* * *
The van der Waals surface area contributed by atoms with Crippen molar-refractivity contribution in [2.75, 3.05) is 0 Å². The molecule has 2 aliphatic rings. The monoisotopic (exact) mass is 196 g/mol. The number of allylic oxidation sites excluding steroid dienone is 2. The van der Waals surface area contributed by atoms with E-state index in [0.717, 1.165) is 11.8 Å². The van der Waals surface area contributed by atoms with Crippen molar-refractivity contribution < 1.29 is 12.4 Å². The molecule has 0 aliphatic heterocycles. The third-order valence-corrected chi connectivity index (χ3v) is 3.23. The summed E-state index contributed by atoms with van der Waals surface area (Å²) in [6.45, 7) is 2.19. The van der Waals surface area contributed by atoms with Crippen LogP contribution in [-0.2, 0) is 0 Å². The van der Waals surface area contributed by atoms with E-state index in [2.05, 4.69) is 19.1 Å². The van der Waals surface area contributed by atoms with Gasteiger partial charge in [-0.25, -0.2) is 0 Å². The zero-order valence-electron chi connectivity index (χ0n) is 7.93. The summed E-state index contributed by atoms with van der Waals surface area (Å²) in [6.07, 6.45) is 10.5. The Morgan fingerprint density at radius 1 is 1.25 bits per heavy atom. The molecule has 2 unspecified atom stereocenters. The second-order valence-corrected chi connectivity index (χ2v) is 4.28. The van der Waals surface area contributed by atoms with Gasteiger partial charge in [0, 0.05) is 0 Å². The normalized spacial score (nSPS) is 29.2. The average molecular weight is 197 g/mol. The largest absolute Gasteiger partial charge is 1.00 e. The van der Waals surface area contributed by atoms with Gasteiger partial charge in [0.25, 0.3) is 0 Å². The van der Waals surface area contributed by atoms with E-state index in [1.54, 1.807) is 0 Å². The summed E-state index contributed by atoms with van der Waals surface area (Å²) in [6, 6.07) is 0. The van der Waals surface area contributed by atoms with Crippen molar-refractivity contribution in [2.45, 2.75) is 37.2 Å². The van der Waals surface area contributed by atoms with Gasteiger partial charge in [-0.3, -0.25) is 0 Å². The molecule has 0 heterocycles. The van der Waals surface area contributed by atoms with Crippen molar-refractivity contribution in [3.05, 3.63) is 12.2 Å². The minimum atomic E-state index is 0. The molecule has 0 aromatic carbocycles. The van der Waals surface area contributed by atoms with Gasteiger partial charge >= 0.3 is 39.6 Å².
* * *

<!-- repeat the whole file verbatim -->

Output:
The van der Waals surface area contributed by atoms with Crippen molar-refractivity contribution in [2.75, 3.05) is 0 Å². The molecule has 2 aliphatic rings. The monoisotopic (exact) mass is 196 g/mol. The number of allylic oxidation sites excluding steroid dienone is 2. The van der Waals surface area contributed by atoms with E-state index in [0.717, 1.165) is 11.8 Å². The van der Waals surface area contributed by atoms with Crippen molar-refractivity contribution < 1.29 is 12.4 Å². The molecule has 0 aliphatic heterocycles. The third-order valence-corrected chi connectivity index (χ3v) is 3.23. The summed E-state index contributed by atoms with van der Waals surface area (Å²) in [6.45, 7) is 2.19. The van der Waals surface area contributed by atoms with Crippen LogP contribution in [-0.2, 0) is 0 Å². The van der Waals surface area contributed by atoms with E-state index in [2.05, 4.69) is 19.1 Å². The van der Waals surface area contributed by atoms with Gasteiger partial charge in [-0.25, -0.2) is 0 Å². The zero-order valence-electron chi connectivity index (χ0n) is 7.93. The summed E-state index contributed by atoms with van der Waals surface area (Å²) in [6.07, 6.45) is 10.5. The Morgan fingerprint density at radius 1 is 1.25 bits per heavy atom. The molecule has 2 unspecified atom stereocenters. The second-order valence-corrected chi connectivity index (χ2v) is 4.28. The van der Waals surface area contributed by atoms with Gasteiger partial charge in [0, 0.05) is 0 Å². The normalized spacial score (nSPS) is 29.2. The average molecular weight is 197 g/mol. The largest absolute Gasteiger partial charge is 1.00 e. The van der Waals surface area contributed by atoms with Gasteiger partial charge in [0.25, 0.3) is 0 Å². The van der Waals surface area contributed by atoms with E-state index in [1.54, 1.807) is 0 Å². The summed E-state index contributed by atoms with van der Waals surface area (Å²) in [6, 6.07) is 0. The van der Waals surface area contributed by atoms with Crippen molar-refractivity contribution in [2.45, 2.75) is 37.2 Å². The van der Waals surface area contributed by atoms with Gasteiger partial charge in [-0.3, -0.25) is 0 Å². The molecule has 0 heterocycles. The van der Waals surface area contributed by atoms with Crippen molar-refractivity contribution in [3.05, 3.63) is 12.2 Å². The minimum atomic E-state index is 0. The molecule has 0 aromatic carbocycles. The van der Waals surface area contributed by atoms with Gasteiger partial charge >= 0.3 is 39.6 Å².